By Caitlin Steiner
Notable author and UNL alum Willa Cather, well-known for classic novels like My Antonia and Death Comes for the Archbishop, lives on past her stories as several students study her work and improve their education at the University of Nebraska-Lincoln. Both undergraduate and graduate students alike work with the Complete Letters of Willa Cather as they complete their studies, a project supported by the National Endowment for the Humanities to digitally edit and publish all of the writer’s letters.
Senior English and Dance student, Gayle Rocz, works as a UCARE student with the project. “I like reading Cather’s letters,” said Rocz. “They are really funny sometimes because she has a very unique personality and it's been cool getting to know her through her letters. It’s a different way of getting to know an author as opposed to reading her published works.”
The students’ main job is to work on encoding Willa Cather’s letters in TEI XML, a technology that preserves all kinds of information about each letter along with its words, such as when and where the letter was written and all of the people, places, and works referenced in each document.
Senior English and History major, Simone Droge is another UCARE student working on the project. “One of my favorite moments was getting to actually see an original Cather letter for the first time,” Droge said. “I had been working with the letters for a few months at that point, but you suddenly realize the importance because she was this highly esteemed author, and the fact that we get to be doing this work is really special.”
The University of Nebraska-Lincoln aims to help students succeed in their studies. Through their work, students are able to gain hands-on experience to enhance their futures.
Freshman English major, Shea Cortez, works as a FYRE research assistant on the project. “I want to go into literature and translation, so I really think that working with the Cather archive is a good foundation for the literature side of things,” said Cortez. “I have been able to have insight of Cather as more than just a writer as well as her writing style through her novels and letters.”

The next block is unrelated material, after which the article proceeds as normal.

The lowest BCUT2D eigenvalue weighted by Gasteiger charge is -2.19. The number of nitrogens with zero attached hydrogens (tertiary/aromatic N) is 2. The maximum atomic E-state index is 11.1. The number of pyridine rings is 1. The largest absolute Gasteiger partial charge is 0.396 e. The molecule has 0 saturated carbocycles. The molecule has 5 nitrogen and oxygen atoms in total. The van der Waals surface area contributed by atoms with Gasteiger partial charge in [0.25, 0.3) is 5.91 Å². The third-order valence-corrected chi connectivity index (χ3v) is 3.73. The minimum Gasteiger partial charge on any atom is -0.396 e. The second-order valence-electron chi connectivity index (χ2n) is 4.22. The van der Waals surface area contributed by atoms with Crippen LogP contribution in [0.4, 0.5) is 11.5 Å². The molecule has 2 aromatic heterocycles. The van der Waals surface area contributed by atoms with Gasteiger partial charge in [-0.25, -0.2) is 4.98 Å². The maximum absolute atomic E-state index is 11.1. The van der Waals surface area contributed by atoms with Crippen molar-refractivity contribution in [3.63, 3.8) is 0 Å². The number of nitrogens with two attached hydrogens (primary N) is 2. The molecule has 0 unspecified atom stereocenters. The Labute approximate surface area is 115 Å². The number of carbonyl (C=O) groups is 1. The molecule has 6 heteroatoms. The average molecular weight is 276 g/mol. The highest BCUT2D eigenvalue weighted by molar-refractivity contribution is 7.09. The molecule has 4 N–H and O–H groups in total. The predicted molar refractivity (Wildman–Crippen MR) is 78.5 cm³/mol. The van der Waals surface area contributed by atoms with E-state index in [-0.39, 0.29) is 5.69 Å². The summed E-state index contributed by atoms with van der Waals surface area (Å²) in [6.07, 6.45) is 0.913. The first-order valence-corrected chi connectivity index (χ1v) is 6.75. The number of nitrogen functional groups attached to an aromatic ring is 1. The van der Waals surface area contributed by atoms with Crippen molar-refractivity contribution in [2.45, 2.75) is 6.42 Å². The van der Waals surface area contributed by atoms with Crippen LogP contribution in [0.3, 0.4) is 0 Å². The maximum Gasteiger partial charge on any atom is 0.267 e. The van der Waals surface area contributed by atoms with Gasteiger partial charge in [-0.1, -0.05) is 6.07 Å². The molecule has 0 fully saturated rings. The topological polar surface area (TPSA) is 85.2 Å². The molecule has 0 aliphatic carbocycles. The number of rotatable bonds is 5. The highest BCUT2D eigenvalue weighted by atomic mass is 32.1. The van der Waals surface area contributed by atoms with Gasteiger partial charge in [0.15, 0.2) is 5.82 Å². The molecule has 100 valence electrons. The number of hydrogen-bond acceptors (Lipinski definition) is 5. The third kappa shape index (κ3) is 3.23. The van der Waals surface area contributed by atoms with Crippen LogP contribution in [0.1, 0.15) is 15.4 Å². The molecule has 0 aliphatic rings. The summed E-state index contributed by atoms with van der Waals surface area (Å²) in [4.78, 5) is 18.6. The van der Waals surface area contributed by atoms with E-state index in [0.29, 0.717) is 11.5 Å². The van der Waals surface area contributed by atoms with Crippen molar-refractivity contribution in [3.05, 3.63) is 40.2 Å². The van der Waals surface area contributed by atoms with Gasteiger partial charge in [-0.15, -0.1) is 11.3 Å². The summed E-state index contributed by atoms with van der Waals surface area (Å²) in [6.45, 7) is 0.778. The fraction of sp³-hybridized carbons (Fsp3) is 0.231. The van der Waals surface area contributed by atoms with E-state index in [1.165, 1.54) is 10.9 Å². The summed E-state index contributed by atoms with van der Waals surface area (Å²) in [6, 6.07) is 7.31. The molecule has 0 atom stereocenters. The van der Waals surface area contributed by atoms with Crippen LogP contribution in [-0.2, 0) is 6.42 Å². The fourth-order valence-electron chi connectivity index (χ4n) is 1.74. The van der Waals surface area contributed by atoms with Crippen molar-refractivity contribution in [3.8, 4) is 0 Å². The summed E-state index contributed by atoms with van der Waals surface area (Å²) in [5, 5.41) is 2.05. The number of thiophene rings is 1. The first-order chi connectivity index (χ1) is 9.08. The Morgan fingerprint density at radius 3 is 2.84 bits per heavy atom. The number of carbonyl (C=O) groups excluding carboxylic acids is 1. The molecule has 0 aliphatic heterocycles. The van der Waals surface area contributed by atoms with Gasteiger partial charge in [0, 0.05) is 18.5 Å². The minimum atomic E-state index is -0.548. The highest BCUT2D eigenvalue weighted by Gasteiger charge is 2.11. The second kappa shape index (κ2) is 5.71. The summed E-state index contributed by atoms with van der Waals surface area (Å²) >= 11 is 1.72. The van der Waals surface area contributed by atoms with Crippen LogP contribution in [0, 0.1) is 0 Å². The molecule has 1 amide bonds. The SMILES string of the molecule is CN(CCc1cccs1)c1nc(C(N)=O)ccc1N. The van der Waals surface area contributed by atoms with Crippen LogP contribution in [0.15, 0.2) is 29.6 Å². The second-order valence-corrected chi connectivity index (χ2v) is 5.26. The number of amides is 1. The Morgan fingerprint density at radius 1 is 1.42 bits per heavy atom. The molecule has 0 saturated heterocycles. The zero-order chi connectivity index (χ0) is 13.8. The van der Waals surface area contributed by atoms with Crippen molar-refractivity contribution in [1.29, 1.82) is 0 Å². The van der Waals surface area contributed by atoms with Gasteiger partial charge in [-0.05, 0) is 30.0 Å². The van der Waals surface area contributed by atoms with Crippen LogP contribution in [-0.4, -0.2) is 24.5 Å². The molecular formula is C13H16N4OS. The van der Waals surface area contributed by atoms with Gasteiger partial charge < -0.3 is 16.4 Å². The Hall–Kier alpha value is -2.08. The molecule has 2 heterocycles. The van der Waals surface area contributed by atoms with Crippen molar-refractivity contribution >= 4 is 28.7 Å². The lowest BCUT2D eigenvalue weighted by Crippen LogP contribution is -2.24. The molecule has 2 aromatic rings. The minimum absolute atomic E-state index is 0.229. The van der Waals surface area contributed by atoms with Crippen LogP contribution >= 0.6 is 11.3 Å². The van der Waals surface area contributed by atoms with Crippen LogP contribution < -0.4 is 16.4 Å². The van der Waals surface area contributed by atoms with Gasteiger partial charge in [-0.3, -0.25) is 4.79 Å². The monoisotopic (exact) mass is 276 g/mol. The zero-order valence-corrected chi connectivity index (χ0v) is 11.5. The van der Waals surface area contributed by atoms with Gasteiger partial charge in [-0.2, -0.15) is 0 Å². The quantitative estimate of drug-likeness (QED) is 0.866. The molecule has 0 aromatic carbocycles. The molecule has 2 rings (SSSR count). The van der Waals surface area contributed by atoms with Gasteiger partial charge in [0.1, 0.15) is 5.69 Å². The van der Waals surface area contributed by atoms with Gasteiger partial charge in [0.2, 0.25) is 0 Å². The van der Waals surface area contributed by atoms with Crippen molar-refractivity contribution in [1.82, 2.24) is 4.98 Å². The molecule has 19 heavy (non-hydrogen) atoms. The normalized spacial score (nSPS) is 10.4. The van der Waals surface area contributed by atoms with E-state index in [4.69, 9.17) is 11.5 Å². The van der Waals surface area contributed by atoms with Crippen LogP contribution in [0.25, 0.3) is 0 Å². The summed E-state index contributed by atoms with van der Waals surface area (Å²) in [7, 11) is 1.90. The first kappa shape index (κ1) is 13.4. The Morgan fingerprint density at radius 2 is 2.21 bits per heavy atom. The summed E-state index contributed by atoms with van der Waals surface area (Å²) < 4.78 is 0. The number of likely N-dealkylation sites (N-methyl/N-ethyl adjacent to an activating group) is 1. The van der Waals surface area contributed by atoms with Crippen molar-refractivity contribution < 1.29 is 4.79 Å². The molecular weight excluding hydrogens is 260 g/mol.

The students all expressed getting to know Willa Cather’s personality better through her letters. In reading her personal letters as opposed to just her published works, Cather comes alive as a real person and not just an esteemed author.
Second-year English master’s student Hannah Kanninen works in the Archives. “I found one [letter] where she just learned about the Titanic,” said Kanninen. “She was in New Mexico and she actually knew someone who was on it and didn’t make it. It's that sort of thing that makes those events real for you.”
The team works together on the project and has enjoyed getting to know one another while doing so.
Second-year English Ph.D. student Paul Grosskopf works for the English Department with the letters. “The people I work with are great. It's a relatively small team and we work together a lot throughout the week,” said Grosskopf. “Getting to do this collaborative work and feel like you are a part of a team working on a bigger team is very cool.”
“The work the students do is fundamental to the project’s success,” says Professor Andrew Jewell of UNL Libraries and one of the editors of the Complete Letters, “and I’m honored that they give so much of their time and talent to the project. We are building something together that will be a central resource for understanding Willa Cather for many years to come, and it is right that students at her alma mater are key contributors to that resource.”